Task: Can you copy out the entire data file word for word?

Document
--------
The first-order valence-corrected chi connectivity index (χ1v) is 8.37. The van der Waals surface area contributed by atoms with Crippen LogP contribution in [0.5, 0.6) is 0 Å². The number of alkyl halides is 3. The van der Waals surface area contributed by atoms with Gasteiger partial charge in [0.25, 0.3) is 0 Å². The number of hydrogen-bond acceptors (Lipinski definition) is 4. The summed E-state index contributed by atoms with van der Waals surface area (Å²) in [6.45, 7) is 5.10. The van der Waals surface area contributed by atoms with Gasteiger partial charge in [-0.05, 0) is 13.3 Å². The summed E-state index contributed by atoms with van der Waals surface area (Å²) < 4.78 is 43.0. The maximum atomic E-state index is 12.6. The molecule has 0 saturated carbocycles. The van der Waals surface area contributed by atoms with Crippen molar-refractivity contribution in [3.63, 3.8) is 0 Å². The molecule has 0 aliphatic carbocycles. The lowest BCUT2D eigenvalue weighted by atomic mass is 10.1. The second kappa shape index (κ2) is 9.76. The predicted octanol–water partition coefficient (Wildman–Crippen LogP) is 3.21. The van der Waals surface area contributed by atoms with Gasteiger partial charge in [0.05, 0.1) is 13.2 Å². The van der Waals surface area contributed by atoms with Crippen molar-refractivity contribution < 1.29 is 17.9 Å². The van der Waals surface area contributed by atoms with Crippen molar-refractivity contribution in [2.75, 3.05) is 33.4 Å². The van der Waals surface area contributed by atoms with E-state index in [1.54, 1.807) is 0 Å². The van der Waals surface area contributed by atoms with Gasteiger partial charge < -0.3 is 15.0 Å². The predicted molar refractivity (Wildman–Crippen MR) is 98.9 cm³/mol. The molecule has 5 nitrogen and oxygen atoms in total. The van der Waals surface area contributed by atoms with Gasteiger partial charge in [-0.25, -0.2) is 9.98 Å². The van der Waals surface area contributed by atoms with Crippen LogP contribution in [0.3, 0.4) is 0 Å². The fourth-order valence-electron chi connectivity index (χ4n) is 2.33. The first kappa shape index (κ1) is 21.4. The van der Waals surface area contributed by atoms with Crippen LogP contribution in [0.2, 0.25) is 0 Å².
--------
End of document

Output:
The first-order valence-corrected chi connectivity index (χ1v) is 8.37. The van der Waals surface area contributed by atoms with Crippen LogP contribution in [0.5, 0.6) is 0 Å². The number of alkyl halides is 3. The van der Waals surface area contributed by atoms with Gasteiger partial charge in [0.25, 0.3) is 0 Å². The number of hydrogen-bond acceptors (Lipinski definition) is 4. The summed E-state index contributed by atoms with van der Waals surface area (Å²) in [6.45, 7) is 5.10. The van der Waals surface area contributed by atoms with Gasteiger partial charge in [-0.05, 0) is 13.3 Å². The summed E-state index contributed by atoms with van der Waals surface area (Å²) < 4.78 is 43.0. The maximum atomic E-state index is 12.6. The molecule has 0 saturated carbocycles. The van der Waals surface area contributed by atoms with Crippen molar-refractivity contribution in [3.63, 3.8) is 0 Å². The molecule has 0 aliphatic carbocycles. The lowest BCUT2D eigenvalue weighted by atomic mass is 10.1. The second kappa shape index (κ2) is 9.76. The predicted octanol–water partition coefficient (Wildman–Crippen LogP) is 3.21. The van der Waals surface area contributed by atoms with Gasteiger partial charge in [0.05, 0.1) is 13.2 Å². The van der Waals surface area contributed by atoms with Crippen molar-refractivity contribution < 1.29 is 17.9 Å². The van der Waals surface area contributed by atoms with Crippen molar-refractivity contribution in [2.75, 3.05) is 33.4 Å². The van der Waals surface area contributed by atoms with E-state index in [1.54, 1.807) is 0 Å². The van der Waals surface area contributed by atoms with Gasteiger partial charge < -0.3 is 15.0 Å². The predicted molar refractivity (Wildman–Crippen MR) is 98.9 cm³/mol. The molecule has 5 nitrogen and oxygen atoms in total. The van der Waals surface area contributed by atoms with Gasteiger partial charge in [-0.25, -0.2) is 9.98 Å². The van der Waals surface area contributed by atoms with Crippen LogP contribution in [0.3, 0.4) is 0 Å². The fourth-order valence-electron chi connectivity index (χ4n) is 2.33. The first kappa shape index (κ1) is 21.4. The van der Waals surface area contributed by atoms with Crippen LogP contribution in [0.2, 0.25) is 0 Å².